Many argued why the Badgers were left out of the U Sports Final 8 and it seems the regular season losses to Nipissing and Lakehead proved to be a large decision factor for the committee. However, no explanation was given for why Calgary was chosen over Brock.

Kissi didn’t shy away from speaking his mind about how the U Sports basketball league has operated. He mentioned that following the announcement someone reached out to him and said, ‘you’re not the first one to get the short-end of the stick. It has been like this for years.’

“This isn’t about OUA versus the West, or Brock versus Calgary,” said Kissi. “This is about getting the best eight teams in the tournament. If they’re all from the West, then they should be from the West and that should be the national tournament.”

“It’s unfortunate or fortunate that the strongest teams this year and the last few years have been in Ontario. Let’s not punish us for having a stronger division. Maybe in a year or two the West will be stronger than us so we shouldn’t be holding them back either.”

Kissi mentioned that he’d like to see the tournament expand to more than eight teams. The coach believed his team wasn’t the only one that missed out on being part of the tournament, and that Ottawa and the University of British Columbia could make a case as well.

“Our system is flawed and we allow it to stay that way and it’s wrong,” said Kissi. “Unfortunately I’m not being completely silent about how flawed it is.”

“It’s time to move forward, we can’t cry about it. It’s about how do we make this better so that things like this don’t continue to happen.”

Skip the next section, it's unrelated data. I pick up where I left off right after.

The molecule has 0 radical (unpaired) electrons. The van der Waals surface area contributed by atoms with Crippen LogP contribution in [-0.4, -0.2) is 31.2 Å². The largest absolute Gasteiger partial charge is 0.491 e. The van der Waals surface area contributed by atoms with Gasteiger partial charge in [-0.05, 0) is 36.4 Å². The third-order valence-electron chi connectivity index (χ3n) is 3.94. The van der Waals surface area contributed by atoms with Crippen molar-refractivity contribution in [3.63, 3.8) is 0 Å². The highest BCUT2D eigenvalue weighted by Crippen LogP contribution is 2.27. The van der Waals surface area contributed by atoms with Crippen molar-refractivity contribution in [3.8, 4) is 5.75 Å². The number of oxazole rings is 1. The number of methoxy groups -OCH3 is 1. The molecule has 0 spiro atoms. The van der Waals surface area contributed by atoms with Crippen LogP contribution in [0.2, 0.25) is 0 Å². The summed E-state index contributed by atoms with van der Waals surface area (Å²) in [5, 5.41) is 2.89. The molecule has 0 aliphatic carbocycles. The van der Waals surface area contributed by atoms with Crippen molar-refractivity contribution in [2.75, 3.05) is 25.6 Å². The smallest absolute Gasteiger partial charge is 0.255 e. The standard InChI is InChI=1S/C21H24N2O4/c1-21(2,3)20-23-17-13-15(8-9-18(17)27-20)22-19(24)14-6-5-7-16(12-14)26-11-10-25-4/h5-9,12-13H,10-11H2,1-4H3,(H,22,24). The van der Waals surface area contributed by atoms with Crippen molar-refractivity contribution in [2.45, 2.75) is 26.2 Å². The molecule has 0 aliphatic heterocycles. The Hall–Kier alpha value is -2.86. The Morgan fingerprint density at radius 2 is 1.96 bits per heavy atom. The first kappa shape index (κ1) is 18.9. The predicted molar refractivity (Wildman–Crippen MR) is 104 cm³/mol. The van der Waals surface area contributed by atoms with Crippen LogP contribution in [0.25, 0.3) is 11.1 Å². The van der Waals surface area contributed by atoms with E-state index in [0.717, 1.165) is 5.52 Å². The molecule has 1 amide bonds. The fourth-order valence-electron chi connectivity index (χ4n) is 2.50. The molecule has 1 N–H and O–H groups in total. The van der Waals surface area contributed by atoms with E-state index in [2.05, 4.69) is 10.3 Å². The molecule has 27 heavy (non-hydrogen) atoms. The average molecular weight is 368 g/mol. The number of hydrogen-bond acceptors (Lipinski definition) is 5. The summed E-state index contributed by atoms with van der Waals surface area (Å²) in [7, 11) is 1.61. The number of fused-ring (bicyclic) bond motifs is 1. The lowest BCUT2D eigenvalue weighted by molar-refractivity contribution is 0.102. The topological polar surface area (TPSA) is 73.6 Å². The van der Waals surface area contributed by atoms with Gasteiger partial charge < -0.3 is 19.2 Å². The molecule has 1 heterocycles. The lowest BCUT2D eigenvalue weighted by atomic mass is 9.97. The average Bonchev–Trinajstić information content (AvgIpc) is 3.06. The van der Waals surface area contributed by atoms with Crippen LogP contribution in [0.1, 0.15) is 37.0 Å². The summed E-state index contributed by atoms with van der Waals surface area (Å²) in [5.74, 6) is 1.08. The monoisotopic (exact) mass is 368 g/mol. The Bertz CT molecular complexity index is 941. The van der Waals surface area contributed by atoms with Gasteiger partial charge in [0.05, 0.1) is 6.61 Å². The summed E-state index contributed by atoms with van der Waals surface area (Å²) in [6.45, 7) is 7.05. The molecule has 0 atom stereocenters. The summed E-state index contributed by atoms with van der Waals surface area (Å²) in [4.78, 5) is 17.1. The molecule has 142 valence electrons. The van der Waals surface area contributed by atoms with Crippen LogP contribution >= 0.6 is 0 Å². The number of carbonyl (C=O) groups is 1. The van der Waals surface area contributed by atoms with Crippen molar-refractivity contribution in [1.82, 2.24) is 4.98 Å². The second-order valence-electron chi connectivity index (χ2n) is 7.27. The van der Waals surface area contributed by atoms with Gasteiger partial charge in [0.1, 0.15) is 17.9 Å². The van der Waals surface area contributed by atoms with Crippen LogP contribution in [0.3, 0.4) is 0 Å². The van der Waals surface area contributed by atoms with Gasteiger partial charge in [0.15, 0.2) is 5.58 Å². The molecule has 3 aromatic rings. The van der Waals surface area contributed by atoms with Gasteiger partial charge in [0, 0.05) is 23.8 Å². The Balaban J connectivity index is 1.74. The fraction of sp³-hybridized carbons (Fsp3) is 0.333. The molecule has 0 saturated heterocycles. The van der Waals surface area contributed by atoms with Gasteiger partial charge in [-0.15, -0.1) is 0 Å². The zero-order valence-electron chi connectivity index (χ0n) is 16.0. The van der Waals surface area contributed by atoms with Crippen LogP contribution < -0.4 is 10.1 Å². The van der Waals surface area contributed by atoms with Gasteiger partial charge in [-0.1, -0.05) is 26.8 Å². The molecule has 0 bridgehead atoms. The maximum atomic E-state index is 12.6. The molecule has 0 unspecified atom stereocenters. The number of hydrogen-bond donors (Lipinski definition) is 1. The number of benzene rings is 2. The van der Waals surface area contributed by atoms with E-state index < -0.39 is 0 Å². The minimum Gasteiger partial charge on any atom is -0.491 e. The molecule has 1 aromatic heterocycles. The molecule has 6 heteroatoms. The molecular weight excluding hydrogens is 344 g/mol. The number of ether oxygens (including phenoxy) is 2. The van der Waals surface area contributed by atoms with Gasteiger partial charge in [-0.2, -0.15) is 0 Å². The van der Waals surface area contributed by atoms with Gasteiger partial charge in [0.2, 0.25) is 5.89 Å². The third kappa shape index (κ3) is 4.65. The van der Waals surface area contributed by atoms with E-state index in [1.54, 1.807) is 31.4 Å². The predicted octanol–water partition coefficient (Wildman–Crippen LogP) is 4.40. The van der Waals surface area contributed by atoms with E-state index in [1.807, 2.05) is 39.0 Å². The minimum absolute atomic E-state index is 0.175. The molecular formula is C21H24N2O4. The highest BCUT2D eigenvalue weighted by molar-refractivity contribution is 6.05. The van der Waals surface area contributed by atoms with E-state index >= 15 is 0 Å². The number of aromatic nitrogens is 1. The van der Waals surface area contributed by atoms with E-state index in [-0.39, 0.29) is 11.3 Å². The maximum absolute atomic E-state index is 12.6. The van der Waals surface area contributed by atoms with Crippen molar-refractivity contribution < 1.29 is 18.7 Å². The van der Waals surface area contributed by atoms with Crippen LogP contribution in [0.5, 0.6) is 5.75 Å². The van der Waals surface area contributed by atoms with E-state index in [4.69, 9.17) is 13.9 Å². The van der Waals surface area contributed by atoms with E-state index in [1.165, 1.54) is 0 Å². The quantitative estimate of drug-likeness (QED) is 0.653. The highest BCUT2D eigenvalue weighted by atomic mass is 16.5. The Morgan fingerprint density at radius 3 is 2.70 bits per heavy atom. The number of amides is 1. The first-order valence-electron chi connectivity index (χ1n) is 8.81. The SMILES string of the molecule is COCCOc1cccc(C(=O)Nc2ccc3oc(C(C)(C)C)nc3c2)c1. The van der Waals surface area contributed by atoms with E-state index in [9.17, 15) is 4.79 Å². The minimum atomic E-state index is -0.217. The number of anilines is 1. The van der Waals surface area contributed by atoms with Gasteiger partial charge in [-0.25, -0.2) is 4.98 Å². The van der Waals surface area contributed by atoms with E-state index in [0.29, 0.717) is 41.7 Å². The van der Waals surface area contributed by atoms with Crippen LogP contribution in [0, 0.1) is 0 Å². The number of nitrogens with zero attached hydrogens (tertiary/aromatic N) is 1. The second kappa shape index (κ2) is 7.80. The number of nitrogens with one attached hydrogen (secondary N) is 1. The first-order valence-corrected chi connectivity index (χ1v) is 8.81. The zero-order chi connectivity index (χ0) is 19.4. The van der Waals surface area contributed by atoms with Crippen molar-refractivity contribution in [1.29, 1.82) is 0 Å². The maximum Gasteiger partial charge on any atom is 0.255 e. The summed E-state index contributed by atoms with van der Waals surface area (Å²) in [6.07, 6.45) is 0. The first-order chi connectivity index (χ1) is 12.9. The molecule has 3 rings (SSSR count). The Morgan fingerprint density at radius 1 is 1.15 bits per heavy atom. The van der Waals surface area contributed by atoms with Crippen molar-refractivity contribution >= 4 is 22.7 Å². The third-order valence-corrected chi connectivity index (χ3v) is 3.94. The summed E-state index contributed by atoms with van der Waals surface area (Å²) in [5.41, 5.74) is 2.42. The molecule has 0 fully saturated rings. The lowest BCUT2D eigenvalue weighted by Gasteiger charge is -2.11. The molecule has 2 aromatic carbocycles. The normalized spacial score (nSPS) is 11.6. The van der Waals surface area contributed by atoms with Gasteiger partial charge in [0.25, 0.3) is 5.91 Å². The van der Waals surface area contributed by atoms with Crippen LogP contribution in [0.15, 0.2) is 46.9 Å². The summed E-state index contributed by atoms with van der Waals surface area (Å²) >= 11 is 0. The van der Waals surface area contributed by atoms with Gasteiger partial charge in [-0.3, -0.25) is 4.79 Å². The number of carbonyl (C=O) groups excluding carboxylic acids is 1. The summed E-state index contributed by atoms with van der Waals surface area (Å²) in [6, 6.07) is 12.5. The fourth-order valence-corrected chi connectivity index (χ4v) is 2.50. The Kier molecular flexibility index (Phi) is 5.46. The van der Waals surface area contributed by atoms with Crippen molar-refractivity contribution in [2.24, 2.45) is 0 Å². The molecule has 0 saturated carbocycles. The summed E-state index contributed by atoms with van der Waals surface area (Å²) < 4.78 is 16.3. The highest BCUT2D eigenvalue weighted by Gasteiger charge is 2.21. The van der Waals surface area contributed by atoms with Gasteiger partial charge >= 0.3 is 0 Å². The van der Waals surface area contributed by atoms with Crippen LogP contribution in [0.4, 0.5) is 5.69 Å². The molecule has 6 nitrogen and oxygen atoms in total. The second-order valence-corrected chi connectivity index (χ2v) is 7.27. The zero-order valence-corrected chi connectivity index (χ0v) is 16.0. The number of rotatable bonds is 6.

This was the Badgers fourth season under Kissi, and the program has improved their win total each year. Kissi has been able to bring in solid recruits each year, from Elgadi in his first year and Simpson in year two. Elgadi and Simpson both went on to be named OUA Rookie of the Years in their first seasons with the Badgers.

This year, Elgadi was named an OUA first-team all-star and Simpson was an OUA second-team all-star despite being moved to a sixth man role midway through the season. Rookie Daniel Cayer, who replaced Simpson as a starter, was named to the OUA all-rookie team.

The Badgers will see four players graduate from this year’s roster: Trevor Thompson (started 17 games this season), Mo Ismail, Ryan Bennett (has been a starter the last two seasons) and backup point guard Nolan Mackenzie.

In early February, the Badgers announced their first recruit for the year ahead in guard Kascius Small-Martin.

That being said, with Elgadi, Simpson, Ryan (most likely to be a full-time starter next year), Brown and Cayer expected to return, the Badgers have a solid core to build from. Rookie Michael Asemota will also be a huge part of the rotation if he continues to show improvement like he did this season.

Kissi has shown a solid ability to recruit each year, so it’ll be interesting to see what he can do as the Badgers continue to grow. Next season the team will be an OUA Final Four favourite and look to earn a spot into the U Sports Final 8.

“There’s only one place to go from here,” said Kissi. “The focus next year is to get to the national tournament. Once we are there I never want to look back, I want to be there every year I coach here at Brock.”